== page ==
When the chips are down, professional poker players face their greatest obstacle – themselves.
The story is repeated often in the world of high-stakes poker. A young phenom comes out of nowhere, wins a major tournament and pockets a large sum of money. Surrounded by new friends, celebrated in the media, every night is New Year’s Eve.
And then it’s gone.
Mark Newhouse knows the story well. He lived it.
At 21, Newhouse, a Chapel Hill native and sometime student at Appalachian State, played in the prestigious Borgata Poker Open in Atlantic City. Stunning the experts, he won the event’s $1.5million first-place prize and immediately was branded as the next big thing in poker.
Newhouse, who started playing poker with friends from his part-time job at Staples, was now at the top of the heap. But he was young and inexperienced in the ways of a poker pro’s lifestyle. He loaned money to fellow players, a common practice. Many of them never paid him back. He eventually learned the fundamental rule of poker: When you’re running bad, the cards don’t care.
“I made every mistake I could make,” said Newhouse from Los Angeles, where he is a frequent cash-game player at the Commerce Casino. “I lost my mind, and that lasted for a couple of years. Having a lot of money at 21, you’re clueless and you don’t know what you’re doing. It takes being down and out to know who your real friends are.”
All that changed in July at the World Series of Poker in Las Vegas. Newhouse, now 28, survived the grueling seven days of play in the No Limit Hold ’Em Main Event at the Rio Resort and Casino. A starting field of 6,352 was whittled to the final table – nine players who will return for a shot at the $8.3 million first-place money in November.
Newhouse, a graduate of East Chapel Hill High, will begin the event in eighth place and is already guaranteed $733,224.
“Your goal is to just get through each day,” Newhouse said of the weeklong Main Event. “Before I even realized it, it was Day Seven and there were just 14 players left. On the last day a lot of players are tired. You have to be able to identify that and take advantage of it.
“That (final) day was insane. I started with a short stack of chips and got up to being the chip leader with 22 million. In the next level I lost every hand with a bad run of cards. If the dinner break didn’t happen when it did, something bad would have happened.”
Getting away from the tables for 90 minutes was exactly what Newhouse needed. He visited with some friends and re-thought his strategy.
“It’s hard to keep a level head, and the break happened at the perfect time,” he said. “I went out and played super solid and treated it as a new tournament. My goal was to make the November Nine.”
When the cards settled, Newhouse achieved his goal. He will enter the final table with 7.35 million chips, well behind leader J.C. Tran’s 38 million but certainly not out of contention.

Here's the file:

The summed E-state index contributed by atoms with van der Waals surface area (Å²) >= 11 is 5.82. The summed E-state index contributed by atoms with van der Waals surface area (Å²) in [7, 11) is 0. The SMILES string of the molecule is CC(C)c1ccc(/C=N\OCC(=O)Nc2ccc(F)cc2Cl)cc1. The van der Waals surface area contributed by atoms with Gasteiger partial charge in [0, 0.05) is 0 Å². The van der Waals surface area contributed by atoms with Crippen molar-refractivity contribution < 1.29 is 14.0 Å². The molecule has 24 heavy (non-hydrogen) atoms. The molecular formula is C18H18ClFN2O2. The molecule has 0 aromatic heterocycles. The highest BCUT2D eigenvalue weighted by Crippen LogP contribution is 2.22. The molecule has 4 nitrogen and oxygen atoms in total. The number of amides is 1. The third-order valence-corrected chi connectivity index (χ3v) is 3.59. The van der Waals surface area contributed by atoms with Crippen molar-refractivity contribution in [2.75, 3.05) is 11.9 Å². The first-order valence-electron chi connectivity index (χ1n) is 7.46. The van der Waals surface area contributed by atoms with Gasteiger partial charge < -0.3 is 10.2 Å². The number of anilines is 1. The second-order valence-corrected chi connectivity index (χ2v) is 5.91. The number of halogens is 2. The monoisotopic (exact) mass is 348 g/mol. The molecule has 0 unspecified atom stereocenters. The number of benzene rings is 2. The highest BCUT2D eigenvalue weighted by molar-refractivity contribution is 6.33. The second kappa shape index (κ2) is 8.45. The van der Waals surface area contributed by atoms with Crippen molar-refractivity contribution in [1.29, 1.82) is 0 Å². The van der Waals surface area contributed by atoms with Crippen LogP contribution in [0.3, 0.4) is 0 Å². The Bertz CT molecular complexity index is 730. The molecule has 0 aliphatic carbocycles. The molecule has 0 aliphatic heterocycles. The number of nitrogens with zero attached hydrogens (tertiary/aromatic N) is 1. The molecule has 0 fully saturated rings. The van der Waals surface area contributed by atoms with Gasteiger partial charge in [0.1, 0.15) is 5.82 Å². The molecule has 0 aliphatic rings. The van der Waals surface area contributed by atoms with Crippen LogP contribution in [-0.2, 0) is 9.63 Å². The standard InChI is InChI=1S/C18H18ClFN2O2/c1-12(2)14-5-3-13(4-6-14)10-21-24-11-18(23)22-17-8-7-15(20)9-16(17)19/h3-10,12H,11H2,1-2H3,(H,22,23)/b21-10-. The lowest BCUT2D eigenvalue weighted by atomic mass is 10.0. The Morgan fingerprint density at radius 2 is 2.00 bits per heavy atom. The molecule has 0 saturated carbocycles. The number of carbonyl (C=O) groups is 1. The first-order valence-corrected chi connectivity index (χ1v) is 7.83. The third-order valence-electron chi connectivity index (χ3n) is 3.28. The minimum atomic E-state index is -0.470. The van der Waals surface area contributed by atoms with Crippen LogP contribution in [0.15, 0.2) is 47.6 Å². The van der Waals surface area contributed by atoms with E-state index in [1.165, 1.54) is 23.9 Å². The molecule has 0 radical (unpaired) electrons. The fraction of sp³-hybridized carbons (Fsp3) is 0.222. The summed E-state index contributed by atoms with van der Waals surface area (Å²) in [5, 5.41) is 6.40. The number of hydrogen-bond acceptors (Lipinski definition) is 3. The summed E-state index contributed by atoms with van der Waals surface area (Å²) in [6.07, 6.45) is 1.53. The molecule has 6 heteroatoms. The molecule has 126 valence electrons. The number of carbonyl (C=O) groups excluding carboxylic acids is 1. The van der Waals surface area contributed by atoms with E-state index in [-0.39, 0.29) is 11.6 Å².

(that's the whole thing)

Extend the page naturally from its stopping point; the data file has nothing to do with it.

“Anything can happen in a tournament,” he said. “All it takes are a couple of big hands.”
The new breed
Newhouse is a member of the online generation of poker players. Spurred on by his brother Dan, he began to read poker books and play at sites such as Party Poker. He eventually built up a healthy bankroll of $500,000. That was followed by the big win in Atlantic City and an introduction to the wild emotional and financial swings that are par for the course for a poker pro.
“In order to succeed in this business you have to make mistakes and learn from them,” he said. “There are lessons you learn in the poker lifestyle that you can’t learn anywhere else.”
Margaret Newhouse hopes to travel from her home in Chapel Hill to Las Vegas, meeting up with son Dan and daughter Beverly when the final table begins in November.
“I knew Mark had to follow his passion,” she said. “I always had the feeling he would get back to where he was before, he just had to go through a process. It (Main Event) will be nerve-wracking, but I think it’s awesome.”
Also in the audience for the final table will be friends of Newhouse who invested in him before the tournament, helping to defray the $10,000 entry fee (he will keep roughly half of whatever he wins).
The final countdown
Newhouse knows his opponents at the final table will be a formidable challenge. The fact he has a short stack of chips will bring even more pressure under the lights of the ESPN cameras.
“I’m known as a loose, aggressive player, but I’ve lost some of the animal instincts I had,” he said. “I’m going to start out playing solid, and if I double up, I’ll have an average stack. I’m going to go in there and try to play solid poker and not get out of line.
“A good game is a well-balanced game. You’ve got to be able to change gears. There’s luck involved, but in the long run the good player is going to win the money.”
The World Series of Poker is quite different from the cash games Newhouse plays on a regular basis in L.A. and Vegas.
“There’s a lot of dead money in the Main Event,” he said. “You’re playing against softer competition and not many of them are good poker players. In the cash games, I’ve been playing against the same guys for years.”
He had a limited schedule at this year’s World Series of Poker, preferring to stay in L.A. while many of the game’s big names were in Vegas.
“It’s one of the best times of the year to be in the Commerce Casino,” he said. “I ended up playing against a lot of recreational players.”
Mark Newhouse is back where he belongs. What the cards haven’t taught him, the years have.